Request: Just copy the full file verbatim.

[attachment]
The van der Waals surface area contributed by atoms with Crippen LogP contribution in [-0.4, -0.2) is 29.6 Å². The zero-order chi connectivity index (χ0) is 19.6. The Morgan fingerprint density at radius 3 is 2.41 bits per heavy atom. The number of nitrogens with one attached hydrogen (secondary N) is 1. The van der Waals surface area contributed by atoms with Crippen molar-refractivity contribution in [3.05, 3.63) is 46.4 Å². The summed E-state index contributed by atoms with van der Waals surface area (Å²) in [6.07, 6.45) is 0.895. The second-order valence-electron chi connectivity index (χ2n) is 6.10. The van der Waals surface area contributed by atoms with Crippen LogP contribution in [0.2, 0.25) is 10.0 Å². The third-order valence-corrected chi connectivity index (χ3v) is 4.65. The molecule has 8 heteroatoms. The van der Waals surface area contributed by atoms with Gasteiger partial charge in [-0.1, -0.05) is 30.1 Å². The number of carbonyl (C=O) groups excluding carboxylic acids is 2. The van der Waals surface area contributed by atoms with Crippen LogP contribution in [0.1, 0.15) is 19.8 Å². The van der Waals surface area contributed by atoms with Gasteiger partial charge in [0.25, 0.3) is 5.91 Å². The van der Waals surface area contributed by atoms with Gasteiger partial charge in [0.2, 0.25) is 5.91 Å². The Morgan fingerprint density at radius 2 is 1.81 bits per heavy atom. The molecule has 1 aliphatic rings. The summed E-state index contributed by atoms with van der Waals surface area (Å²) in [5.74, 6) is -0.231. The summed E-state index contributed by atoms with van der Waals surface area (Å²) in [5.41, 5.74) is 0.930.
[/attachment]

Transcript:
The van der Waals surface area contributed by atoms with Crippen LogP contribution in [-0.4, -0.2) is 29.6 Å². The zero-order chi connectivity index (χ0) is 19.6. The Morgan fingerprint density at radius 3 is 2.41 bits per heavy atom. The number of nitrogens with one attached hydrogen (secondary N) is 1. The van der Waals surface area contributed by atoms with Crippen molar-refractivity contribution in [3.05, 3.63) is 46.4 Å². The summed E-state index contributed by atoms with van der Waals surface area (Å²) in [6.07, 6.45) is 0.895. The second-order valence-electron chi connectivity index (χ2n) is 6.10. The van der Waals surface area contributed by atoms with Crippen LogP contribution in [0.2, 0.25) is 10.0 Å². The third-order valence-corrected chi connectivity index (χ3v) is 4.65. The molecule has 8 heteroatoms. The van der Waals surface area contributed by atoms with Gasteiger partial charge in [-0.1, -0.05) is 30.1 Å². The number of carbonyl (C=O) groups excluding carboxylic acids is 2. The van der Waals surface area contributed by atoms with Crippen LogP contribution in [0.1, 0.15) is 19.8 Å². The van der Waals surface area contributed by atoms with Gasteiger partial charge in [0.25, 0.3) is 5.91 Å². The van der Waals surface area contributed by atoms with Gasteiger partial charge in [0.2, 0.25) is 5.91 Å². The Morgan fingerprint density at radius 2 is 1.81 bits per heavy atom. The molecule has 1 aliphatic rings. The summed E-state index contributed by atoms with van der Waals surface area (Å²) in [5.74, 6) is -0.231. The summed E-state index contributed by atoms with van der Waals surface area (Å²) in [5.41, 5.74) is 0.930.